From the campground to the festival grounds, Nocturnal Wonderland was alive with good vibes all weekend long. That’s not to say that Headliners don’t bring their best to each and every Insomniac show, but the reimagined vision for this year’s event did in fact provide a level of intimacy not typical of today’s more-more-more approach to dance music festivals. Among the biggest contributors to this old-school-ish aesthetic were the more intimate stages, where the DJs weren’t perched atop gargantuan structures out of sight. They felt like they were right there with you on the dancefloor, which made it easy to be sucked into the positive energy all around you. All in, year 22 of Nocturnal Wonderland felt reminiscent of a party you’d experience in the late ‘90s or early 2000s, back when things were starting to grow beyond the confines of the underground and into what the scene dubbed “massives.” Not to be confused with the colossal scale of where things are at in 2017, these massives were a special time in dance music history. This year’s Nocturnal Wonderland provided Headliners with a slice of what a raver’s life was like way back before things started to blow up. —Boojie Baker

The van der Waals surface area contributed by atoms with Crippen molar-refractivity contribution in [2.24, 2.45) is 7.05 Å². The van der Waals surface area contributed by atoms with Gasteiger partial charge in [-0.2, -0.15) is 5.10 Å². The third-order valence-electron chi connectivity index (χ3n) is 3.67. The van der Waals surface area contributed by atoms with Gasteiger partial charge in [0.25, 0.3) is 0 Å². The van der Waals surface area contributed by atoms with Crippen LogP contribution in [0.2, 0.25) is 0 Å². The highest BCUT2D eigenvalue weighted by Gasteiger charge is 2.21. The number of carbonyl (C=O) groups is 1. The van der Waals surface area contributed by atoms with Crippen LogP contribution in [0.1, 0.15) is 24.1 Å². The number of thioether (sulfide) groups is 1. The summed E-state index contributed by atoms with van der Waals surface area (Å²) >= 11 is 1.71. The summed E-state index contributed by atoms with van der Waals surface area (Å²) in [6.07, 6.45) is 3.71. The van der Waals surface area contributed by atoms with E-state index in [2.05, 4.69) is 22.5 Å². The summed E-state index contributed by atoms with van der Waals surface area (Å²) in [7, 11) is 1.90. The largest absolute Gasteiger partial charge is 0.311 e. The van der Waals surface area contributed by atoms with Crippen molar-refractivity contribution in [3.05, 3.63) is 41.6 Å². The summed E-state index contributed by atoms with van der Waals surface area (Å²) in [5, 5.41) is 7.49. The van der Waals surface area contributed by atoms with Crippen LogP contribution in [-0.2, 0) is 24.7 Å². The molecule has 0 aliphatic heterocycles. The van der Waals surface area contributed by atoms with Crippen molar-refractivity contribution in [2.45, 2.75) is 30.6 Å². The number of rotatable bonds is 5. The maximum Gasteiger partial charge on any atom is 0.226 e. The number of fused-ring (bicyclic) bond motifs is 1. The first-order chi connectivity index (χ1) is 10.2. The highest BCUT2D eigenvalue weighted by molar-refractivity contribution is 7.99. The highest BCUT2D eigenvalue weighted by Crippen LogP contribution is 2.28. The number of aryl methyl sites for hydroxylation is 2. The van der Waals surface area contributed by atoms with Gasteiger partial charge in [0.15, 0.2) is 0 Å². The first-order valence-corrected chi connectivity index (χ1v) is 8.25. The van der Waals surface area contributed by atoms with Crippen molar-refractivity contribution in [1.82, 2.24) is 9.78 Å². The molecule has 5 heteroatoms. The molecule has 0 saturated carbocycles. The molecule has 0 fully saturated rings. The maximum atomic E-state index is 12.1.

A Million Campers Can’t Be Wrong
Glen Helen Regional Park is easily my favorite venue in Insomniac’s arsenal. The grass, the lake, the trees, and the surrounding mountains make for one helluva picturesque location, where you can pitch a tent for a weekend of music and mischief. Even if you’re not a self-proclaimed “camper,” make it a point to do it in the future, because you’re truly missing out on an experience you otherwise wouldn’t be able to enjoy. —Boojie Baker